Early this evening I returned from two nights and three days at St. Francis of the Woods Center for Spiritual Renewal in Oklahoma.  As I had anticipated in my last post, the experience was at least as meaningful as I had expected it to be.  The five hour drive provided transition time, time to unwind, time for my mind to race through whatever it needed to process so that I could fully experience the time there engaging in each moment as it came. 

It takes time to disengage and let go of all the pressures and responsibilities of Caregiving and work, if you have other work in addition to Caregiving.  A three day Retreat allows time that needed time.  Knowing that Mary Ann was in capable hands during the time I would be gone was important to allowing the freedom to let go. 

For those who know our household, it is hardly necessary to add that the trip down included a stop at Braum’s for a two scoop hot fudge Sundae with lots of salted pecans, topped with whipped cream and a cherry.  Let’s be straight about this renewal business.  Ice cream (or whatever your favorite treat is) goes a long way toward nourishing the rest and renewal muscles. 

The retreat content was as described in my last post.  There was no agenda.  I needed time to be free to initiate activity as I felt the need.  When Caregiving, of necessity, Mary Ann’s needs take priority.  By contrast, on this Retreat, I decide what to do and when to do it.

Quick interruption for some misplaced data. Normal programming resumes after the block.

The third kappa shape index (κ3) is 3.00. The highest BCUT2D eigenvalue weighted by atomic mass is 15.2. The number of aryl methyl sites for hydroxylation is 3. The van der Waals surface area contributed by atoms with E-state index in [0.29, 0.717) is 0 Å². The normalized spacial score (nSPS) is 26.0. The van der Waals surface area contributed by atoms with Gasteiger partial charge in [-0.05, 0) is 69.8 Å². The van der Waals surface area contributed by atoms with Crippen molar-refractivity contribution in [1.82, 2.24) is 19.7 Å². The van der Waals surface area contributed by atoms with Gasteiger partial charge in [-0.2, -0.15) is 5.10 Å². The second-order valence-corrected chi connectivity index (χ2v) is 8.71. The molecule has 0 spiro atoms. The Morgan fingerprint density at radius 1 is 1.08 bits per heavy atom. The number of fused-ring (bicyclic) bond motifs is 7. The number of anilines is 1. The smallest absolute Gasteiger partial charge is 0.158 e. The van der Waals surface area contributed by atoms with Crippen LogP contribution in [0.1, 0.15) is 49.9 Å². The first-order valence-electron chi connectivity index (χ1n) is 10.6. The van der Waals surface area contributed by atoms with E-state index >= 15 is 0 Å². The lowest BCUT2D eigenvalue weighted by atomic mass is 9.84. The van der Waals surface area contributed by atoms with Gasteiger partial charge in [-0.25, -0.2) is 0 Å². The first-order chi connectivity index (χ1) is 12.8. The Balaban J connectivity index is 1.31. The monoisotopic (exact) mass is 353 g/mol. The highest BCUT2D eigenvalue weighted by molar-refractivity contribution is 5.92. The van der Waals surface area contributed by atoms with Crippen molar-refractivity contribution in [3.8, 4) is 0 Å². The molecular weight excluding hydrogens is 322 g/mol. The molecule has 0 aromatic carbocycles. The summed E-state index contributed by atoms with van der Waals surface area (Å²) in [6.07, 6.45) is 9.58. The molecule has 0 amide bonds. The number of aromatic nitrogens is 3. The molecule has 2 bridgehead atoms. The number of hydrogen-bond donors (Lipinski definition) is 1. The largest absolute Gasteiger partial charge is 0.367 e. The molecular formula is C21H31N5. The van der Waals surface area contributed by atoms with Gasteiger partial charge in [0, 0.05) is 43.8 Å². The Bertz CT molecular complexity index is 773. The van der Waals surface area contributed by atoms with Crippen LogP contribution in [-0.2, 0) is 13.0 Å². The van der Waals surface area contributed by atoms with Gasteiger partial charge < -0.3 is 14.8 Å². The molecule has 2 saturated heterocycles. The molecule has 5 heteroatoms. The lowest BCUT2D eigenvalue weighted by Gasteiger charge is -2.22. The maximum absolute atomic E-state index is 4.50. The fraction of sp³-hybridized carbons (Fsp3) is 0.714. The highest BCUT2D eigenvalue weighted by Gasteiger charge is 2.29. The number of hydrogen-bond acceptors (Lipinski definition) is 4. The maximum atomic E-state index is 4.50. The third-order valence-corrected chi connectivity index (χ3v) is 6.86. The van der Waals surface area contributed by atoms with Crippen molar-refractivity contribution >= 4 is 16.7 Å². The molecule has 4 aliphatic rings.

I walked outdoors for hours.  I walked slowly, savoring the sounds and sights and sensations as they came.  I engaged fully each moment.  I felt the warmth of the sun and the feel of the breeze early the first evening.  I watched and listened intently for birds especially.  I watched an Oklahoma storm develop and pass over.  During nine years living in Oklahoma City, both Mary Ann and I came to love watching those storms develop.  

When the storm started producing lightning, I had enough sense to head back to the cabin.  I knew that Mary Ann would be pretty irritated if I was struck by lightning and she was left to fend for herself.  In fact, if I were hit by lightning and did not survive, she might very well have me cremated and spread my ashes in a fabric store to languish there for an eternity.  Given the option, I would prefer fire and brimstone.  Needless to say, I moved to safety very quickly. 

The next day was chilly, but bright.  I walked again.  On occasion I stopped to sit on the camping stool tied to my backpack to read or just sit and look and listen.  I suppose I accumulated eight or so hours out in that beauty that day.  Today I walked again for a couple more hours, this time walking faster, covering the same territory as the last two days, looking for surprises. 

In the course of my time outside, as I looked up at a nest high in a tree with my binoculars, I was startled by two eyes staring back at me as a Long-Eared Owl sat on her nest.  I was examined by a couple of nearby wild turkeys to see if I was a threat.  Apparently they concluded that I was not.  I was checked out by five circling Turkey Vultures trying to determine if I would be a fitting afternoon snack.  In fact this morning three circled overhead and one got so close that I could actually hear his wings flapping.  After seeing a White-tail Deer run off in the woods, a buck that was still out of sight tried to intimidate me with his loud and threatening snorting.  There is more, but that is for another post for those who love to walk in nature.